My grandmother, on the edge of reason, delighted to see that her son was still intact, proceeded to beat the tar out of him with a mixture of relief and exasperation. Afterward, looking for revenge, Zhika pulled down his short pants and sat in a cauldron of stew that she had left to cool, thus ruining the meal.

My mother never liked stories like that. She was the kind of person who brought stray animals and stray people home. She liked to give the gypsies as much business as she could. Radha the Gypsy was her cleaning woman and came by for fortune telling and Turkish coffee whenever she was in town.

One day as Radha was washing the windows, my mother slipped off her diamond ring while helping out and left it on the ledge. Interrupted by the telephone, she walked out of the room. I saw Radha snatch the ring up and tuck it into a leather pouch which hung under her many colored skirts. She gave me a sharp look, and I knew that she would probably turn me into a toad if I snitched, so I said nothing then nor when my father began raging that evening. My mother defended Radha as long as she could, and then she said, ‘She’s a poor gypsy woman, if she didn’t steal how else would she be able to feed her children?’

Married to Mickey

It’s not always easy being married to Mickey. He traces his complexes back to first grade when his mother dressed him in a full Donald Duck costume for Halloween, and the other kids called him names and threw rocks at him because of it. I just blame his mother.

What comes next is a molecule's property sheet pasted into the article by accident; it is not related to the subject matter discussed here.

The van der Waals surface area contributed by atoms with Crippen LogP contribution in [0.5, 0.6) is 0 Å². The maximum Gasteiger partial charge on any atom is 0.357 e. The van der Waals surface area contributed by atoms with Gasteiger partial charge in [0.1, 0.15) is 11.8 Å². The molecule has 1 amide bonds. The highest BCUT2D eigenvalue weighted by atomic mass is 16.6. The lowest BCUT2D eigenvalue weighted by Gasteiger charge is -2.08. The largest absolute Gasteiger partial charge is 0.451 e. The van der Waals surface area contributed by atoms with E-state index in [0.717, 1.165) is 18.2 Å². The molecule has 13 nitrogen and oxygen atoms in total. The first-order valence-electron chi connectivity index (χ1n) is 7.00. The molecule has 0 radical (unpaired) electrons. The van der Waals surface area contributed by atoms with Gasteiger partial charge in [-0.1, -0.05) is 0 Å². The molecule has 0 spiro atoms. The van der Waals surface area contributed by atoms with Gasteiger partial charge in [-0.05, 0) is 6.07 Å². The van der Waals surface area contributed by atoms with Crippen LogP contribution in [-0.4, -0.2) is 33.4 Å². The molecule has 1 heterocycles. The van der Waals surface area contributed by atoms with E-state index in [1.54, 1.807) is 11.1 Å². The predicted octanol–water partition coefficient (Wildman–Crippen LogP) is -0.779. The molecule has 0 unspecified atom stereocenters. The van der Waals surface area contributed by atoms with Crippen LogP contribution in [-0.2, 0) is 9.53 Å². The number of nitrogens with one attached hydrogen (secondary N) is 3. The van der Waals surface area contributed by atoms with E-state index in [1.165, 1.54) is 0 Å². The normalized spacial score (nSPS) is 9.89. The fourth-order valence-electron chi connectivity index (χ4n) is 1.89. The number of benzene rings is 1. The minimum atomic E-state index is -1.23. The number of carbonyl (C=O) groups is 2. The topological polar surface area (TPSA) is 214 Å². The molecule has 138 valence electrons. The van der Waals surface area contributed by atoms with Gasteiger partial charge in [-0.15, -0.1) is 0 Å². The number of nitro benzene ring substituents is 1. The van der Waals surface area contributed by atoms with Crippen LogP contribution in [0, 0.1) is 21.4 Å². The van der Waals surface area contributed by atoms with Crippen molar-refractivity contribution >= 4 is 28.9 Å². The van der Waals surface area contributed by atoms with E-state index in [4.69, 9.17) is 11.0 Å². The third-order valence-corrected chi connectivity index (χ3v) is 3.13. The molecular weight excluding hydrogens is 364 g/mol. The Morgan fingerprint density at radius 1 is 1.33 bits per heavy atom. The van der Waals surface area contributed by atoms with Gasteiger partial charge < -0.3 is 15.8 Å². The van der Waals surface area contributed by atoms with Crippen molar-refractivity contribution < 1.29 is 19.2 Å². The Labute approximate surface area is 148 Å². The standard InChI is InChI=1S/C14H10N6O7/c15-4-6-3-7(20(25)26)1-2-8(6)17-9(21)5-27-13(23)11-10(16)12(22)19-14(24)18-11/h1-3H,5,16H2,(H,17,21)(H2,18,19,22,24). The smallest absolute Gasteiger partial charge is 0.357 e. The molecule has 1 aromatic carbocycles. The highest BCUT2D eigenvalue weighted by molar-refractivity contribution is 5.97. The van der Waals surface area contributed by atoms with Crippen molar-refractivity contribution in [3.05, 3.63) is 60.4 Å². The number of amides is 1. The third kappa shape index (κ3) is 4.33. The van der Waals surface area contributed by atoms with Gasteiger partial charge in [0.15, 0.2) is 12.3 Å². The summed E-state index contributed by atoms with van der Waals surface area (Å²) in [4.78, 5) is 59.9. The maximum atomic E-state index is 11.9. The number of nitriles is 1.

Often my friends and neighbors will say to me, ‘I saw Mickey on the street, but he didn’t recognize me.’ The only thing I can say to them is, ‘ He doesn’t recognize me out of context either.’ Sometimes, I really wonder who else he thinks would call out,

‘ Honey, honey… HONEY!!!’ to him on the street, but I prefer not to go there.

Recently he had dinner with a neighbor I’ll call Igor. A few days later, he got on the elevator with an attractive woman and assuming she was Igor’s wife,  proceeded to talk about the boys’ night out. After a while, he noticed that the woman was looking at him as if he was crazy.

‘ Aren’t you Ludmilla?’ he asked.

‘ No,’ she replied, ‘ but I do speak Russian.’

The first time I noticed he wasn’t really aware of his surroundings was when we moved to the North Shore. I was still in an exploratory mode and would often ride my bike north for a couple of hours into Winnetka and Glencoe. One day I somehow got stuck on Old Green Bay Road and kept looping between Sheridan and Greenbay. I came home exhausted and irate five hours later.

‘ I’ve been lost in the Twilight Zone, ‘ I said stripping off my gear. Mickey, not looking up from his computer, said ‘ Oh, were you gone? I didn’t notice.’

However, he must have remembered that lesson –when wife goes missing, be concerned–and filed it away for future reference.

A couple of years ago, Mickey’s sister, Nely, decided to move, and I went to pack her since that happens to be one of my outstanding talents. Nely lives a couple of hours away, and in traffic it is a bit of a drive. I got there, was delayed by the fact that Nely had prepared about ten sheets of packing paper for about twenty ceramic pots that her daughter had made. ‘That’s enough for one pot. Now go to the store and buy more paper,’ I commanded.